By Armando Carrasco, JTF North Public AffairsOctober 27, 2011
FORT BLISS, Texas (Oct. 27, 2011) -- More than 40 years ago, a young Navy reservist from El Paso, a single son who qualified for the "sole surviving son exemption" from combat service, volunteered for deployment when his unit was activated in 1968. In the late 1960s, most unit deployments meant a tour of duty in the Republic of Vietnam.
For Gustavo "Gus" Rodriguez Sr., his nation's calling was not an option; it was a deep, heartfelt obligation.
"My country wants me, so I have to serve my country," said Rodriguez, as he explained that as a reservist he clearly understood that his unit could be deployed. His commitment was also a personal matter since both of his brothers-in-law were in the same unit -- all were U.S. Navy "Seabees."
As members of Naval Mobile Construction Battalion 22, based in El Paso, Texas, the Seabees deployed to Camp Haskins, Da Nang, South Vietnam, in August 1968; their mission was to complete needed construction projects at surrounding military compounds. Regarded as highly skilled military specialists, the Seabees quickly found themselves trading their construction tools for weapons of war to counter repeated enemy attacks. The assaults on the Seabees included repeated barrages of rockets and mortars.
"I was scared," said Rodriguez while describing his first combat experiences. "That's when my hair turned white," he jokingly added.
During their eight-month tour, the Seabees suffered three combat fatalities and several sustained combat injuries. Rodriguez returned to El Paso unharmed in March 1969. Waiting for him were his wife, Elma, and their three children, Gus Jr., Monica and Elma.
Years later, his experiences in Vietnam resurfaced.
"It really hit home when I saw the movie 'Taking Chance.'" In the movie, based on a true story, Lt. Col. Strobl volunteered to escort the remains of Marine Pfc. Chance Phelps back to his hometown from the war in Iraq.
"I could have come back in a casket too," Rodriguez said.
After hearing about presentations of past-due awards to other veterans, the 76-year-old submitted a request for his long-overdue award of the U.S. Navy Combat Action Ribbon.
After the required proof of his direct involvement in combat operations was reviewed, the Navy approved the coveted combat award -- the long-deserved recognition was sent to him via regular mail.
His son, Gustavo "Gus" Rodriguez Jr., a well-known supporter of Fort Bliss, Soldiers and military family members, was not satisfied with the informal process through which his father received the award. Without his father's knowledge, Rodriguez Jr. took possession of the award and started a personal campaign to have the award formally presented.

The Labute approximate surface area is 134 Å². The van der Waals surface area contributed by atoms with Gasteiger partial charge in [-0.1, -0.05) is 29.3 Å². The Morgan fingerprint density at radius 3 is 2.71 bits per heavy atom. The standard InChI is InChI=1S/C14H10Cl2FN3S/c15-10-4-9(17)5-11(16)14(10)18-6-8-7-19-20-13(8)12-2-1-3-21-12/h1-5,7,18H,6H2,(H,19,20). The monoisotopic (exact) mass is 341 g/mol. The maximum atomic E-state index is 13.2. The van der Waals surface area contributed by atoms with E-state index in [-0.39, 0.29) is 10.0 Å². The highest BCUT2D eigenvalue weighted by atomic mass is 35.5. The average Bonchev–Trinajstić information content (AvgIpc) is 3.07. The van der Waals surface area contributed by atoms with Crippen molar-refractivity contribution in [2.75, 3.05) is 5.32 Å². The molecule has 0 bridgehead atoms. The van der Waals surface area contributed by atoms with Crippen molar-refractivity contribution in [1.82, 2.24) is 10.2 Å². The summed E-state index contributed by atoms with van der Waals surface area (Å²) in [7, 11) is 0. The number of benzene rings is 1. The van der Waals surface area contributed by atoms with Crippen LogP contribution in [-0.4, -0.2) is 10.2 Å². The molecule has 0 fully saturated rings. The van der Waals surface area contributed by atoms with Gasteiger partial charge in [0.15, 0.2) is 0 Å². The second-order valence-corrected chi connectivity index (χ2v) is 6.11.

"I have been to many military ceremonies and know the importance of this award. I could not allow my father to miss out on being recognized for such a great honor," said Rodriguez Jr.
Through his Fort Bliss contacts, which included his brother-in-law, Joint Task Force North Chief of Staff Col. Forrest E. Smith, the younger Rodriguez arranged a surprise ceremony to be held during the city's Navy Week celebration. The event was conducted concurrently with the annual Amigo Airsho, which featured the Navy's Blue Angels and included a visit by a well-known native son -- Navy Rear Adm. David A. Dunaway, commander of the Navy's Operational Test and Evaluation Force.
Dunaway, a classmate of Rodriguez Jr. at El Paso's Burges High School, quickly agreed to personally present the award to the Navy veteran. In an effort to maintain the element of surprise, the younger Rodriguez conceived a cover story centered on the admiral's desire to meet with local Navy veterans at the JTF North headquarters.
Before agreeing to attend the meeting, Rodriguez remarked to his son, "I have been out of the service for 43 years. What does he want to talk to me about?"
With support of Rodriguez's immediate family members and friends, the true purpose of the meeting was kept a secret from the veteran Sailor until the admiral completed his opening remarks at the Oct. 20 staged meeting. The true purpose of the meeting became apparent to Rodriguez when the narrator read his name and asked him to join the admiral at center stage. The admiral immediately directed that the award citation be read and presented Rodriguez the Navy Combat Action Ribbon.
"It was a complete surprise," Rodriguez said.
After the ceremony, Rodriguez remarked that the secret had almost been revealed when his son asked him for copies of his military records. He became more suspicious just before the meeting.
"My wife almost gave it away when she said, 'I will be going with you to JTF North.' I said, you are not a Seabee and you are not a veteran, so what's your connection?"
In the end, the secret was maintained until his son's wish for his father was fulfilled.